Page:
211007ind Haunted Hill House

Ralph Stokes, right,  and Wylettte Selvidio, left, are pictured in this photo from Granite Theatre’s production of ‘The Haunting of Hill House,” which opens tomorrow.

WESTERLY — If a theater company wants to produce a show for Halloween, it makes sense to find a director who embraces the holiday and the stories it engenders.

John Cillino checks both boxes, which bodes well for “The Haunting of Hill House,” opening Friday at the Granite Theatre. In fact, he’s the one who suggested putting the play on the schedule.

“I’ve always enjoyed Halloween,” he says, “and I had read the play and thought it was good.” With the theater’s official re-opening for live performances overlapping with Halloween, plans fell into place.

The play is based on a novel of the same name written by Shirley Jackson, an American writer known for works of mystery and horror. A Netflix series shares the title and a few characters, Cillino says, but the play stays closer to the book.

“It’s creepy, not horror or jump scares,” he says.

The story is set in a remote location, at a house avoided by anyone who has heard stories of forbidding events occurring there. For many years, the only person to frequent the property is a cantankerous caretaker, Mrs. Dudley.

That is until Dr. Montague, who investigates supernatural phenomena, is granted access in order to explore the morbid history of the house and alleged occult forces that have made it uninhabitable. Joining him are three more people, all unacquainted but with their own reasons for joining the doctor’s investigation.

Initial pleasantries are overshadowed by several eerie occurrences. As fears increase, Dr. Montague’s wife and a friend arrive to try to communicate directly with the house’s spirits, a type of psychic research the doctor does not welcome. The activity brings on a crisis and, for one of those present, death.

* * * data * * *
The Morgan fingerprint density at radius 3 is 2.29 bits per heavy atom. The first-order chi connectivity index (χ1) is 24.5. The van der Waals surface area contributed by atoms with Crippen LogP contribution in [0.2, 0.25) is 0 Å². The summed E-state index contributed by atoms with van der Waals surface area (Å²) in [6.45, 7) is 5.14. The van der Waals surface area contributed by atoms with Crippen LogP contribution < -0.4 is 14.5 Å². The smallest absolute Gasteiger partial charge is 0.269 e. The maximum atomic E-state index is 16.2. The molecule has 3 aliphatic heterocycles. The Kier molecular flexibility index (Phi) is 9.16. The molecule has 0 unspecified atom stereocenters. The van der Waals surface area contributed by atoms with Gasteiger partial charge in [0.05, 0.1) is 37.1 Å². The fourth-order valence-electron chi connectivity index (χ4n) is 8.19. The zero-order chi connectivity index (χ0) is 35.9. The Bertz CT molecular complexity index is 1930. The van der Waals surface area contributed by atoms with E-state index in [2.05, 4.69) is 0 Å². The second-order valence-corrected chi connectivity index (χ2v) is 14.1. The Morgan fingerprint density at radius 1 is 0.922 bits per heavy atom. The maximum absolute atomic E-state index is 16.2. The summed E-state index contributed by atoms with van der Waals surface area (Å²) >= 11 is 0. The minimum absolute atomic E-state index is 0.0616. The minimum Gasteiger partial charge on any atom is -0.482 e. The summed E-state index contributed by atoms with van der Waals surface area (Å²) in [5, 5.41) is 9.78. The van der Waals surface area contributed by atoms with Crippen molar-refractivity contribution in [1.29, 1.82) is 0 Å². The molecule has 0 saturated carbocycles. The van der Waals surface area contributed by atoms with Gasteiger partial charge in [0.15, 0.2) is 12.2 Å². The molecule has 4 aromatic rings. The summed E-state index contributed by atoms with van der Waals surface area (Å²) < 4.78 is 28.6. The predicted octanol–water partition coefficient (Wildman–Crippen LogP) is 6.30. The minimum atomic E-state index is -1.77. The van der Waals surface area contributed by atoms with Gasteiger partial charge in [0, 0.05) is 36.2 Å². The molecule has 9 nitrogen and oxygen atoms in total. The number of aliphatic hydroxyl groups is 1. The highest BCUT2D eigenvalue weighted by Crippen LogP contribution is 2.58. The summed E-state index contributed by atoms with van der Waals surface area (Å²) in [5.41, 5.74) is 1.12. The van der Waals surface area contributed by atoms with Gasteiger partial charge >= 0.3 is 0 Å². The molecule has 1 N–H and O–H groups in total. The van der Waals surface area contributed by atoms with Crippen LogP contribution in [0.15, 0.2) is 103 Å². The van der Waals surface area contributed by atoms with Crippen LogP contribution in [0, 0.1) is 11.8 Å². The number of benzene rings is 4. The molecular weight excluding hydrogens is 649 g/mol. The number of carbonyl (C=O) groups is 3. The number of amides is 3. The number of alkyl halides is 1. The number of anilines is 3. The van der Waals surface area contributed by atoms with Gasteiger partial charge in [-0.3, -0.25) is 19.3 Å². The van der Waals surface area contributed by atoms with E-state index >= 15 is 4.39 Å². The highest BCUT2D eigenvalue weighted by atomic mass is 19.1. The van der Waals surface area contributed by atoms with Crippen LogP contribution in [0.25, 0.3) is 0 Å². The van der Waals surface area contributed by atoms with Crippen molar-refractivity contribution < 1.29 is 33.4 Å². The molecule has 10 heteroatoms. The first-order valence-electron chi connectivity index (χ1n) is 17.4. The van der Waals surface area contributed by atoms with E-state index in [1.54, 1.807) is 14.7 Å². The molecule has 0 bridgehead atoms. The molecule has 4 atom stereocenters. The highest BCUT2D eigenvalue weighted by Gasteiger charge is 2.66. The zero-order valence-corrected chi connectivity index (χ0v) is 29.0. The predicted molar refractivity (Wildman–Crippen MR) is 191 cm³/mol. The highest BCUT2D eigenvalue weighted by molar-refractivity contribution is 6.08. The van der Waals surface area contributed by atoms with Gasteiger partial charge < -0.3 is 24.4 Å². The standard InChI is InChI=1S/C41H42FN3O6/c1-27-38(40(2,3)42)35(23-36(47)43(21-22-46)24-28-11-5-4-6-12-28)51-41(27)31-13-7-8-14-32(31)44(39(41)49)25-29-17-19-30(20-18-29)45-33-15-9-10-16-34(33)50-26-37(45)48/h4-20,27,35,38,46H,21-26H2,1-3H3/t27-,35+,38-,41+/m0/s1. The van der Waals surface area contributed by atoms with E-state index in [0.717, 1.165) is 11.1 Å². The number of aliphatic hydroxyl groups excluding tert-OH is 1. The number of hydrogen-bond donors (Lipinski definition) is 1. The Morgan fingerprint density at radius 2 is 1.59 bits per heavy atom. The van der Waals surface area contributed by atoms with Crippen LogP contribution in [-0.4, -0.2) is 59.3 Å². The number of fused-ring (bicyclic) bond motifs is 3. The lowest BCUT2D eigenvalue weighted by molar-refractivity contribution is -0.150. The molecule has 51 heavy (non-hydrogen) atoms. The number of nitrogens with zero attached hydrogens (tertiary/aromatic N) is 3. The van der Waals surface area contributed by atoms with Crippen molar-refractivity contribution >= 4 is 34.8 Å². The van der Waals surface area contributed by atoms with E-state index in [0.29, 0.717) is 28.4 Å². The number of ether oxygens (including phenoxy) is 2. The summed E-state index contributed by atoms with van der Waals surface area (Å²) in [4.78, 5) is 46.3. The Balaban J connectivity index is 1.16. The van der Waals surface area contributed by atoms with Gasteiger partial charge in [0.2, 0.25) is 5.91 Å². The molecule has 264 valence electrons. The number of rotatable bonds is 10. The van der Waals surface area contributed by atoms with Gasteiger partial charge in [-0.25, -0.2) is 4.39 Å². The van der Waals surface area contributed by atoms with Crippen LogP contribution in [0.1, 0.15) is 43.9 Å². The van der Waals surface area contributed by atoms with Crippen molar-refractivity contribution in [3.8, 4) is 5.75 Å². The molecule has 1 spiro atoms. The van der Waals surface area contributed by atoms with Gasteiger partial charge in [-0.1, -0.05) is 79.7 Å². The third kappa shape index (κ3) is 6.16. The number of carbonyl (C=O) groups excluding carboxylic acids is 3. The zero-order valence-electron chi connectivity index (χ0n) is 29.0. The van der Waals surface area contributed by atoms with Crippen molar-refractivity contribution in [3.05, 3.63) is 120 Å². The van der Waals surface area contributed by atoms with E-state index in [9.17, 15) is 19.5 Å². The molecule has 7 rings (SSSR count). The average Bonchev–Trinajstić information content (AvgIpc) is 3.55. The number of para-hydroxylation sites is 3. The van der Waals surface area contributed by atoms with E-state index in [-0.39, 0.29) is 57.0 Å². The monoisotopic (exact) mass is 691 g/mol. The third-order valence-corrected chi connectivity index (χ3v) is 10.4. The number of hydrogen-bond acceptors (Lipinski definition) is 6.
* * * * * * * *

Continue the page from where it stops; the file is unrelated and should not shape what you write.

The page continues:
“The suspense,” Cillino says, “is that as things begin to happen, no one is sure if it’s the house or the people there. Who is really causing it?”

There is no suspense in his mind about his cast. They include Caitlin Robert and George Sanchez, both of whom have appeared previously in Granite Theatre productions, and newcomers Wylette Selvideo, Ralph Stokes, Tristan Cole, Irene Handren and Katherine Kimmel.

Auditions had produced a wealth of talent. “I could have cast the show twice,” Cillino says. “I had to turn away great people.” But he is pleased with the way those who made the cut “are inhabiting their roles.”

Along with his enthusiasm for Halloween and spooky stories, Cillino brings years of experience as an actor and director since he got involved at the Granite in 2003.

“I didn’t know anything about acting or directing,” says the director, whose vocation is as a tax attorney. “David and Beth Jepson took me under their wing and taught me.” The Jepsons are retired directors of the theater.

Since then, he estimates he has acted in about 40 shows at the Granite, most recently the 2019 production of “Barefoot in the Park,” and directed several Agatha Christie plays.

“The Haunting of Hill House” runs Oct. 8-31 at the Granite Theatre, 1 Granite St. Curtain is 7:30 p.m. on Fridays and Saturdays, 2 p.m. on Sundays. Tickets are $20 for adults, $17 for seniors. Patrons will be asked to show proof of COVID vaccination or a negative COVID test, and to wear a mask while they are in the theater. For details or to make reservations, call the box office at (401) 596-2341 or visit www.granitetheatre.com.

Write to Bill Seymour, freelance writer covering news and feature stories, at independent.southcountylife@gmail.com.

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